All of these forms have their roots in 13th century liturgical dramas that were performed in churches as part of a pedagogical method of catechism—particularly during Christmas, Easter, and the Feast of Corpus Christi (the Nativity Play that children from Sunday School perform during Christmas services is a vestige of these types of dramas). As the dramas became more and more elaborate, they were eventually brought outside the church space, and eventually condemned in many instances (as all things must be once the public exerts too much autonomy and knowledge and the Church feels like it is losing control of things).
So “Mystery” plays were the dramatization of the life and martyrdom of saints. “Miracle” plays were stories taken from the New Testament, and therefore stories about or told by Jesus Christ.
Morality plays, however, were a genre of medieval theatre that employed the use of allegorical figures in order to convey a religious or moral idea—a popular concept in the Medieval and Renaissance worlds. These allegories dramatized the journey of a human character (the “Everyman” representing all or any person from the human race) through life, his temptations and sins, his encounter with death, and finally his pursuit of salvation. (This should sound familiar to tarot enthusiasts.)
Trying to find a churchyard where they can properly consecrate their lost troupe member to the earth, the troupe reaches a town where there is much hub-bub going on. Not only has the lord of the fief called for a jousting tournament lasting several days culminating on St. Stephen’s Day, but the murder of a young boy has disrupted the locals. Another young woman has been accused of the devilish act and is condemned to die. The actors see it as the opportunity to produce a new kind of morality play—something not in the repertoire, but rather completely contemporaneous and particular to the crime at hand that has enthralled the community. Whether this is folly or prudence, the troupes leader, Martin, cannot escape the pride of fame and the temptation of money that the dubious plan might bring.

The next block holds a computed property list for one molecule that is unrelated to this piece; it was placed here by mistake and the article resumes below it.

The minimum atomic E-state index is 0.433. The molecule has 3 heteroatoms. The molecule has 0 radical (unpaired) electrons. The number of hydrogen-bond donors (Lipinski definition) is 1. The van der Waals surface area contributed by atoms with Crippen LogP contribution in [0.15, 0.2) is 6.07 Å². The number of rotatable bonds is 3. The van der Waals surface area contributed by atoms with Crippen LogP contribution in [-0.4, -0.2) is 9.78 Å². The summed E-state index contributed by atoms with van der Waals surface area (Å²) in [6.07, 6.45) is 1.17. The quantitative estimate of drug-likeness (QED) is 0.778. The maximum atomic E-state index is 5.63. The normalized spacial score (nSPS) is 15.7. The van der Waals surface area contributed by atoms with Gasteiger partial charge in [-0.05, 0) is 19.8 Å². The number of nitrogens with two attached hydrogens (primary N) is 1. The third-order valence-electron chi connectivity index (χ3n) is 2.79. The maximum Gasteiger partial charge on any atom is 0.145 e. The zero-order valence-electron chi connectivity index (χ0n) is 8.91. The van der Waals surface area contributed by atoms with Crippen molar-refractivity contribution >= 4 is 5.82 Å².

And so the troupe, each of them setting off to individually sleuth the best information they can from the townspeople in order to get their facts straight and produce the most accurate rendition of events as possible, unwittingly become embroiled in a murder mystery worthy of the greatest storytellers of that genre.